The hotel had a restaurant in it so that’s where we ate the first evening and the food was absolutely delicious. My throat had started to hurt earlier in the day, which I was in denial about and would not accept the fact that I might have been getting Kevin’s cold, so I had a few hot toddy’s with dinner and those seemed to help.
Unfortunately, by the middle of the night, I could no longer be in denial about it and was forced to miserably accept that I was now the sick one. Thankfully, we still had some medicine that we’d gotten from my aunt before leaving Exeter. The next day, Kevin was forced to spend the day alone as I slept for most of the day and neither of us felt like going into Dublin to go sightseeing. He left on several errands throughout the day — in search of food, a pharmacy, and a walk on the pier. We had some burgers for dinner that weren’t great but weren’t terrible, and we should have gone back to the hotel restaurant instead. Kevin still wasn’t feeling 100% and I was at square one of the sickness, so we laid low for the entire day. I wish that I would have felt better but if there was ever a place to spend the day in bed and still have an amazing view out your window, this was the place to be. It didn’t feel like an entirely wasted trip, more like a lot more unplanned rest than we imagined.
The next day, I felt well enough to take a walk on the pier. It was cold and windy but the sea was really beautiful. Kevin also made us some espresso and we had a little breakfast coffee and cookies in our hotel room. There was a Nespresso machine in the room and Kevin fell absolutely in love with it and is still begging me to buy one for our house, along with the Nutella cookies that we found at the grocery store in Paris.
We opted out of Dublin but were going to visit a museum that was right next to our hotel, but unfortunately it was not open early enough and we had to get to the airport for our last flight(s) of the trip. We were flying from Dublin back to London and then flying from London back to the U.S. the next morning — early. Due to some weather issues, our flight in Dublin was delayed for several hours and we ended up not getting back to London until much later in the evening than we expected. At this point, the COVID situation was worsening and people in the airport were wearing masks. We were starting to feel some mild anxiety and concern over whether we would be able to leave the country and get back home.
We stayed in a hotel right by the London airport, ordered room service for dinner, and watched one of the Back to the Future movies on tv, which would have been a great night except for the fact that I was in the my nose is so stuffy I can’t breathe point of my cold. At this point, I was on the 4 hour cold medicine cycle and was certain that I was overdosing on the Sudafed nasal spray. I prayed for a miracle to happen and that I would feel better the next morning, but unfortunately I felt about the same. We visited the pharmacy at the airport before we left to stock up on all the drugs that had been keeping me sane for the last 48 hours. We bought a few more pastries from the coffee shop, and boarded our plane home.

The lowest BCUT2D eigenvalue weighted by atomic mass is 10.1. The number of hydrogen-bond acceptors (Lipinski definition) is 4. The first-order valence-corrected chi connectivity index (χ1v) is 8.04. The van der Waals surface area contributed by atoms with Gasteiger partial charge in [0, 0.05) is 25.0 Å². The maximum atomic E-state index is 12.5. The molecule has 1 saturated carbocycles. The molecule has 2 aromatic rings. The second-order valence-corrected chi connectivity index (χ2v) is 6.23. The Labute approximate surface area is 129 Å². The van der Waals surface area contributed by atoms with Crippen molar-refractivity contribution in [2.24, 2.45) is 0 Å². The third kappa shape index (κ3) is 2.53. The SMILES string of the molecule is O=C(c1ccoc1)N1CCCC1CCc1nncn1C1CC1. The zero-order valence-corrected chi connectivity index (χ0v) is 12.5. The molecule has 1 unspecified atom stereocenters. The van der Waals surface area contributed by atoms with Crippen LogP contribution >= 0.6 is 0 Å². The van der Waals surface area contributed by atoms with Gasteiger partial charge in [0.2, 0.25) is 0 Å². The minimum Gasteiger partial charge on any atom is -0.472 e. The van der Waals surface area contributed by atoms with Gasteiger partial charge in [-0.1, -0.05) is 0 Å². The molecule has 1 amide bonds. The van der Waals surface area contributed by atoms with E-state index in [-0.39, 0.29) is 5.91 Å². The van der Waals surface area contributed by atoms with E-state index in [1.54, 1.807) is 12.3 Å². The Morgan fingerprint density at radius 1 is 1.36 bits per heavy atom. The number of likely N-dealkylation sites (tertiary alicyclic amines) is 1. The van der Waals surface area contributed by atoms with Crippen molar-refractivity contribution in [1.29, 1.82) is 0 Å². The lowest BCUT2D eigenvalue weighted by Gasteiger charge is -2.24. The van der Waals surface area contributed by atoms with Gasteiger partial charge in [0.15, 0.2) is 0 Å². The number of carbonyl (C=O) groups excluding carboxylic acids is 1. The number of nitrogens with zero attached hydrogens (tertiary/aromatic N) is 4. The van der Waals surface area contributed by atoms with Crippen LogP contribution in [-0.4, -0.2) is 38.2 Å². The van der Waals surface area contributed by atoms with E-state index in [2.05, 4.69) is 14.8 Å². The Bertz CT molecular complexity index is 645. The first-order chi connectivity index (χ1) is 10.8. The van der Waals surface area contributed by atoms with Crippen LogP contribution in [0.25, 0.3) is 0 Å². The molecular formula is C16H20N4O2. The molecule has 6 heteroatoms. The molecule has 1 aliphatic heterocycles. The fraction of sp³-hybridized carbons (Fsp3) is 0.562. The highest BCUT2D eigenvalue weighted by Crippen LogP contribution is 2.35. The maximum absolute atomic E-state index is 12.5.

The flight was 12 and a half hours instead of 8 and a half hours and leaving for a long flight in the early morning did not work as well for us as leaving in the evening did. We didn’t eat enough for breakfast and the meal served on the plane did not quite cut it. Kevin went and grabbed extra snacks from the flight attendants several times. I spent half of the flight with tissues plugging my nose because I got tired of constantly blowing it, and the woman behind us had a deathly sounding cough so I was certain I was going to recover from this cold only to get her germs. The flight felt like it took several days and we were ecstatic when we finally landed. Our ears were so plugged from being on the plane and being sick that we couldn’t hear properly for a couple of days after getting home. We ended up both being very sick for a couple of weeks but I can’t say it surprised me since we took so many flights during the trip.
We learned so much on this trip about what works for us and what doesn’t when it comes to international travel. This was our first experience so we really didn’t know what to expect. I’m glad that we packed so many places into such a short trip because although it was nice to check off so many things on the to-do list, we realized that we prefer a much slower pace when traveling. Visiting Exeter was the highlight of our trip because we got to spend time with family, which made us realize that we are probably much better suited to traveling in a group instead of traveling alone just the two of us. We didn’t love Paris, but really all we were there for was the Eiffel Tower, and now that we’ve checked that off our bucket list I don’t think we will go back — though there are other parts of France that I think we’d love to visit. We’d like to go back and actually see Dublin, but we loved the countryside and the hotel we stayed in.
The biggest learning experience for us on this trip was that neither of us are really into the traditional touristy things — which also usually take place in the city — and we’d much prefer to have a more leisurely trip in the countryside or less crowded places. The next time we travel internationally, we plan on visiting only one place and not flying to three different countries in a week and a half, and we also plan on traveling with other people — most likely my brother and his girlfriend on our next trip.